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W Is for Watermelon Craft

child draws on her lowercase w craft

Bring a bit of summer into your letter learning! Your preschooler will be wowed by this juicy and delicious ABC Craft. But when she’s done with her lowercase W craft, be sure to save a piece of watermelon for us!

Here’s What You’ll Need

Instructions for Assembling Your Lowercase W Craft

  1. Print the W Is for Watermelon Craft templates.
  2. Cut out the templates and trace the letter W and the watermelon fruit and seeds onto card stock.
  3. Cut out the letter W and watermelon pieces.
  4. Glue the watermelon fruit piece onto a full sheet of card stock (we used yellow, but you can use any color you like).
  5. Position the letter W over the watermelon fruit as shown in the example and glue in place.
  6. Glue the seeds to the watermelon fruit.
  7. Use a green marker to draw the details on the W as shown in the example.

child glues her lowercase w craft child adds piece to her lowercase w craft children add piece to their lowercase v craft

Learning with Your Letter W Craft

As you and your child assemble your W Is for Watermelon Craft, practice saying /w/–/w/–watermelon together. You can find more tips for working on pre-reading skills with your preschooler in this handy download.

child displays her lowercase w craft

We would LOVE to see how your lowercase W craft turns out! Please share your photos with us on our Facebook page, or tag your Instagram photos with the hashtag #allaboutABCcrafts!

Want More ABC Crafts?

page spread from the abc crafts lowercase series download

Free Lowercase ABC Letter Crafts

For crafts that start with lowercase letters A through Z, get the complete printable set of ABC Craft for Lowercase Letters.

page spread from the abc crafts uppercase series download

Free Uppercase ABC Letter Crafts

For crafts that start with uppercase letters A through Z, get the complete printable set of ABC Craft for Uppercase Letters.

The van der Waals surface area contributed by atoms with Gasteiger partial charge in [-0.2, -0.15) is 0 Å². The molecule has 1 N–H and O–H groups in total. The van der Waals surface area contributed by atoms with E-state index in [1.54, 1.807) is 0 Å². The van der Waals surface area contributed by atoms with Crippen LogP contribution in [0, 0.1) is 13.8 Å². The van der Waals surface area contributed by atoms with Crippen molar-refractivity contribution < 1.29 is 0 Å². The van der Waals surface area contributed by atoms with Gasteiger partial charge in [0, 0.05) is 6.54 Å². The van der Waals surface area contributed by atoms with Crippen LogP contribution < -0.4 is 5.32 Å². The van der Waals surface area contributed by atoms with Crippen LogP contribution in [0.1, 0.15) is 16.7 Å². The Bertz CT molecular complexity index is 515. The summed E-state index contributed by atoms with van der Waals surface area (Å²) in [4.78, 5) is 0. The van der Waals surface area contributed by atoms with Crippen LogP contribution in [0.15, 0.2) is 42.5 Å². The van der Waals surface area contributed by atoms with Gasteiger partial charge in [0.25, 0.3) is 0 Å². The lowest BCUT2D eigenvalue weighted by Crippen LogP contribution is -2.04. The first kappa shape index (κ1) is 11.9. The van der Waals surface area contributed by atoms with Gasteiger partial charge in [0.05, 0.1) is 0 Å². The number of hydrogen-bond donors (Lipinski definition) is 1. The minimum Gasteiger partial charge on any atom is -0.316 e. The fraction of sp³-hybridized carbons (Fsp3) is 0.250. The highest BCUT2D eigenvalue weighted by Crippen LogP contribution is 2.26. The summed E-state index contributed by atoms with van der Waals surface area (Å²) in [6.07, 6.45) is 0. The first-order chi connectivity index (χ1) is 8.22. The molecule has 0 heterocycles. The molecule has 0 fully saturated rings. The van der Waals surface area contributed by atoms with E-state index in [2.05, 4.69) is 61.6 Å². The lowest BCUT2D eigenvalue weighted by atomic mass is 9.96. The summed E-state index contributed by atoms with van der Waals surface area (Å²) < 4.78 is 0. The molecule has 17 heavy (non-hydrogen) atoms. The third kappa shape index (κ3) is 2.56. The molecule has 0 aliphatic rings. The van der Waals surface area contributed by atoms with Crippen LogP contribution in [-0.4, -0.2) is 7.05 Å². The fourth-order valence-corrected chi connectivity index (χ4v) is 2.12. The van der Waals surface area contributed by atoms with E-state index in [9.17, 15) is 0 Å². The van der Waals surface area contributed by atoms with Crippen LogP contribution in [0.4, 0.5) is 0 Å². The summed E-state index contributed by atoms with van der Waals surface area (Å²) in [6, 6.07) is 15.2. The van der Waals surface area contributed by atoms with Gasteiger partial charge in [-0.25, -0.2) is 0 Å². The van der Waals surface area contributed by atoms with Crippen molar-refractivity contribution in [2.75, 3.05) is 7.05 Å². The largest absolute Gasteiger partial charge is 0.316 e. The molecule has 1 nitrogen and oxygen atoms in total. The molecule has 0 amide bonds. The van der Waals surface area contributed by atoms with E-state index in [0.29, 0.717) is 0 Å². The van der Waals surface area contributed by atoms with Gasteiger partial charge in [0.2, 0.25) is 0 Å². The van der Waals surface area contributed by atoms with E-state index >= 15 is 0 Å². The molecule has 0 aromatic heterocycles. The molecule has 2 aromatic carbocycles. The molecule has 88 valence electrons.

Photos by: Rachel Neumann

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Hannah

says:

Super cute! I am really loving All About Reading for my kindergartener!

Tiffany

says:

Awesome idea!

Paula

says:

So cute! Looking forward to making the alphabet booklets with my kiddos.

Melanie

says:

My boys loved doing these crafts! We did all of the upper and lower case letters in a book for their preschool years. Thank you for the great idea!

Robin E.

says: Customer Service

Thank you, Melanie, for letting us know that your boys enjoyed these crafts! It’s great to hear that children are learning and having fun with the activities we have.

Ang

says:

I pieced together something like this for my 8 year olds when they were preschool aged – now that I have 4 kiddos in tow, it’ll be great to just pop on here to get some educational activities for their preschool aged brother while I work with the olders (he totally wants to be included in school, so this is great!)

Robin E.

says: Customer Service

I’m glad this will help you have fun activities without all the time commitment, Ang! As a mom-of-many myself, I understand how important that is.

Tulisha Scott

says:

My boys have been enjoying watermelon that we grew in our garden. They would really like making this craft!

Lindsey

says:

This looks like a fun educational craft my little will like! Thank you!

Nicole

says:

I love these crafts! Not only does it work on letter recognition, but the cutting and pasting skills. Plus my boys do much better with letters when they can relate them to some. We recently watched Peter Pan, now they see P and know P is for Peter Pan.

Robin E.

says: Customer Service

Nicole,
Yes! Being able to relate new information to previously learned information is very important for memory. We even have a blog post on the science of it, How Making Connections Helps Your Child’s Memory.

Kristen

says:

I love how easy it is to find fun letter crafts on this website. I can’t wait to make the W watermelon craft with my son!